A limiting factor with dry dust filters is also the maximum level of explosion protection available. In terms of explosibility the vast majority of particulates handled in industry are well within the capabilities of a dry filter system however care should be taken when handling ST3 rated dusts with a KST value >300 bar m/s (as per BS EN 14034 - Determination of explosion characteristics of dust clouds). These high explosibility levels are usually found when handling reactive white metals such as aluminium, magnesium etc. and can reach levels of 1,000 bar m/s or more. In this instance it is unlikely that a dry filter unit could be made strong enough and with enough explosion vent area to handle the application and the customer is also likely to deem the potential risk and significant repercussions of such a violent explosion, should it occur, too great and to seek an alternative.


Fundamentals of wet filter unit separation

A wet filter unit typically separates solid particulate from a gas stream by passing it through an atomized liquid whereby particles get encapsulated by droplets and subsequently submerged into a tank where sedimentation occurs. As the method of separation is provided by a liquid which is recovered and re-used within the unit, there is no requirement for replaceable filter elements such as those in a dry unit.


Scrubbing Stages

1. Primary inertial separation onto water surface of sump   

2. Spray generation zone – fine droplets/mist   

3. Irrigated baffle surfaces   

4. Final water curtains   

5. Collected dust settles in bottom of tank




Wet dust collectors, or wet dust scrubbers, are mass separators. The efficiency of wet dust collection is determined by the mass of the dust particle present in the extracted dust cloud relative to the size of the water droplets generated.

Wet collectors are more suited to particles with heavier mass and they function by generating very fine droplets or aerosols in the 'spray generation zone'. These droplets will impinge on, and encapsulate dust particles of similar momentum.

Wet units usually require dusts of relatively high specific gravity (>2500kg/m3) and with particle sizes >10 microns to achieve acceptable filtration efficiencies of >99%.

Wet collectors are recommended when machining reactive white metals such as aluminium, titanium and magnesium etc. due to their highly volatile nature and are also ideal for handling sticky particulates or dusts extracted with liquid moisture.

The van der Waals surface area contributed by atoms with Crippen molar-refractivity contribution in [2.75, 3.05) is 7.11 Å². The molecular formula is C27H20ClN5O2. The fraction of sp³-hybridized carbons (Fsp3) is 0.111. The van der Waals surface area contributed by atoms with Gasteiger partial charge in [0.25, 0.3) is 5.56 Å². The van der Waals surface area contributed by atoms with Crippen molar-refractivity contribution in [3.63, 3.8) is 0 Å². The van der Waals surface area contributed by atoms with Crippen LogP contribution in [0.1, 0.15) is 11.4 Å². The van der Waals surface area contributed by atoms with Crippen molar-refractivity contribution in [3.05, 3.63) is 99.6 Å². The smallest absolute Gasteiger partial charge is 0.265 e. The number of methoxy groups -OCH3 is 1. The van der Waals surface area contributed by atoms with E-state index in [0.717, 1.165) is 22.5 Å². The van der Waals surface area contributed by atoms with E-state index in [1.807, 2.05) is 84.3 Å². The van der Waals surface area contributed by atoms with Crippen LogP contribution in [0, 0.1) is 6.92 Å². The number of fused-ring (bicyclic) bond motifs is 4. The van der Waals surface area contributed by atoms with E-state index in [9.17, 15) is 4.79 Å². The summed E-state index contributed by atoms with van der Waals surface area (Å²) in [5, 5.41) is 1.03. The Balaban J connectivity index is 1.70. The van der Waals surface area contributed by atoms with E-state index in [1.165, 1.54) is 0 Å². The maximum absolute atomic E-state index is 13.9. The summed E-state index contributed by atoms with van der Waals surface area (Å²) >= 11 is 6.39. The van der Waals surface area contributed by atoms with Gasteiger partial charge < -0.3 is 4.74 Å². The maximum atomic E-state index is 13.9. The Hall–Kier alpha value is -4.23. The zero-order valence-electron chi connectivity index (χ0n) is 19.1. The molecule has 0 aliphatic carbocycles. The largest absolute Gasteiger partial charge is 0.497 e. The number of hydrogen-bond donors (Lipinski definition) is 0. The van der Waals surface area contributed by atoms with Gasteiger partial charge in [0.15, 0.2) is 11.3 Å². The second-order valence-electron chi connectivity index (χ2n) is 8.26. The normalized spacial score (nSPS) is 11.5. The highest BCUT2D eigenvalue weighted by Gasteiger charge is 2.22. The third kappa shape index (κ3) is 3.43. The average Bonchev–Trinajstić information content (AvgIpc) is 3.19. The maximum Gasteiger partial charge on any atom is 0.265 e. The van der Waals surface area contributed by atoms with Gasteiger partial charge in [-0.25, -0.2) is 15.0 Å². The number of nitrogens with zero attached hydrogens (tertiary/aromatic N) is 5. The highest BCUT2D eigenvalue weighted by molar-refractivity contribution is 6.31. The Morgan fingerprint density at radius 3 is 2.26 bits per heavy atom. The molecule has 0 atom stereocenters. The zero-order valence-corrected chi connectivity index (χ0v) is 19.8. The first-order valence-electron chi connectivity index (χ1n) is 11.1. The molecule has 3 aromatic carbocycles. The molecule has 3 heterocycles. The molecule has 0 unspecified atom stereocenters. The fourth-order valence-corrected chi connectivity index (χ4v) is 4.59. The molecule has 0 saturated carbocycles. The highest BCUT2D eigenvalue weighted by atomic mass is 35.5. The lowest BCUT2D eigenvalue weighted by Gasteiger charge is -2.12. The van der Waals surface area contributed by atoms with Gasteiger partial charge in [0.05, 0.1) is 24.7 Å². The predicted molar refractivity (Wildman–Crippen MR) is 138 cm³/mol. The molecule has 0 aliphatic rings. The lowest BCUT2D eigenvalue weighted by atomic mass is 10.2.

Limitations of wet filter units

Unlike a dry system where filtered dust is discharged from the unit, then collected and disposed of, wet units effectively create a liquid waste stream as the means of filtration and is also the medium in which the particulate accumulates. This requires regular manual cleaning and therefore some limitation of operation during maintenance down-time.

Treatment is also required to be added to the water in a wet unit to minimise corrosion, and this requires regular checks to maintain correct levels. In addition, the scrubbing liquor will collect water soluble salts, liquids and gases and will therefore require periodic drainage.

Hydrophobic (water repellent) particulate will not be contacted by the droplets and therefore not filtered out in the unit.

A proportion of water is consumed and given off as a vapour and a visible discharge plume from the unit so a permanent water supply is required to be connected to it to allow operating levels to be maintained. Consideration must be given to the unit discharge position because of the vapour plume and it is also worth noting that the plume can sometimes be misinterpreted as excessive carry-over and require validation by the supplier to the end user.

Due to the mechanics of atomized liquid filtration, the efficiency of wet units is linked to the specific gravity of the extracted dust as well as particle size distribution. A SG of 2,500kg/m3 and typical particle sizes >10 micron are usually required to achieve acceptable efficiencies as stated above, and this can rule out wet collector application in some industries.

Filtration efficiency based solely on particle size is limited when compared to dry units. Typically, the mean particle sizes in a wet unit need to be >25 microns to achieve the same levels of efficiency as dry units handling dusts at 5 microns and less therefore careful consideration of required filtration efficiency and particle size distribution should be applied before selecting a wet unit. The main applications for wet filtration are based around mechanically generated dusts such as polishing, linishing, grinding, crushing and fettling - typically in the metals and stone masonry sectors as the particle sizes and specific gravity of dusts generated from these processes generally fall within the capabilities of the equipment.



Industrial filtration is extremely varied with many factors influencing product selection; as such we recommend that advice is obtained from Dustcheck in terms of application before product selection is made. Our extensive knowledge and portfolio of both wet and dry products allows us to tailor the correct solution to each individual application.